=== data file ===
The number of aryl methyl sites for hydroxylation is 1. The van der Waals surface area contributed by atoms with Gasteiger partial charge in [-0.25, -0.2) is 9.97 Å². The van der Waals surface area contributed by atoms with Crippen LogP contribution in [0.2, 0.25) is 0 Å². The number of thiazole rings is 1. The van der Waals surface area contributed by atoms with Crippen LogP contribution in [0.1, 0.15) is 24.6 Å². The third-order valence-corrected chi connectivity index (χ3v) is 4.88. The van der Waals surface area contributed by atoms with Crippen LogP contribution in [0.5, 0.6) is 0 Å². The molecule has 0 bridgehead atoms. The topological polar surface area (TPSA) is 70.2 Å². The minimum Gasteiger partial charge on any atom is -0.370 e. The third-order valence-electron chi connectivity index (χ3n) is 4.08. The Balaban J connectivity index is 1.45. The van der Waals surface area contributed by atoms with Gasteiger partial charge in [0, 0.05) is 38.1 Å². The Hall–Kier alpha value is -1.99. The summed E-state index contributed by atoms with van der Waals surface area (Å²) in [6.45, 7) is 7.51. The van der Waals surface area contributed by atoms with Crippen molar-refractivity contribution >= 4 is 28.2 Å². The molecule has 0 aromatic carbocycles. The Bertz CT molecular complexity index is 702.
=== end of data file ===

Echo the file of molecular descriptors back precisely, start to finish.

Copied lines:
The number of aryl methyl sites for hydroxylation is 1. The van der Waals surface area contributed by atoms with Gasteiger partial charge in [-0.25, -0.2) is 9.97 Å². The van der Waals surface area contributed by atoms with Crippen LogP contribution in [0.2, 0.25) is 0 Å². The number of thiazole rings is 1. The van der Waals surface area contributed by atoms with Crippen LogP contribution in [0.1, 0.15) is 24.6 Å². The third-order valence-corrected chi connectivity index (χ3v) is 4.88. The van der Waals surface area contributed by atoms with Crippen LogP contribution in [0.5, 0.6) is 0 Å². The molecule has 0 bridgehead atoms. The topological polar surface area (TPSA) is 70.2 Å². The minimum Gasteiger partial charge on any atom is -0.370 e. The third-order valence-electron chi connectivity index (χ3n) is 4.08. The Balaban J connectivity index is 1.45. The van der Waals surface area contributed by atoms with Gasteiger partial charge in [0, 0.05) is 38.1 Å². The Hall–Kier alpha value is -1.99. The summed E-state index contributed by atoms with van der Waals surface area (Å²) in [6.45, 7) is 7.51. The van der Waals surface area contributed by atoms with Crippen molar-refractivity contribution >= 4 is 28.2 Å². The molecule has 0 aromatic carbocycles. The Bertz CT molecular complexity index is 702.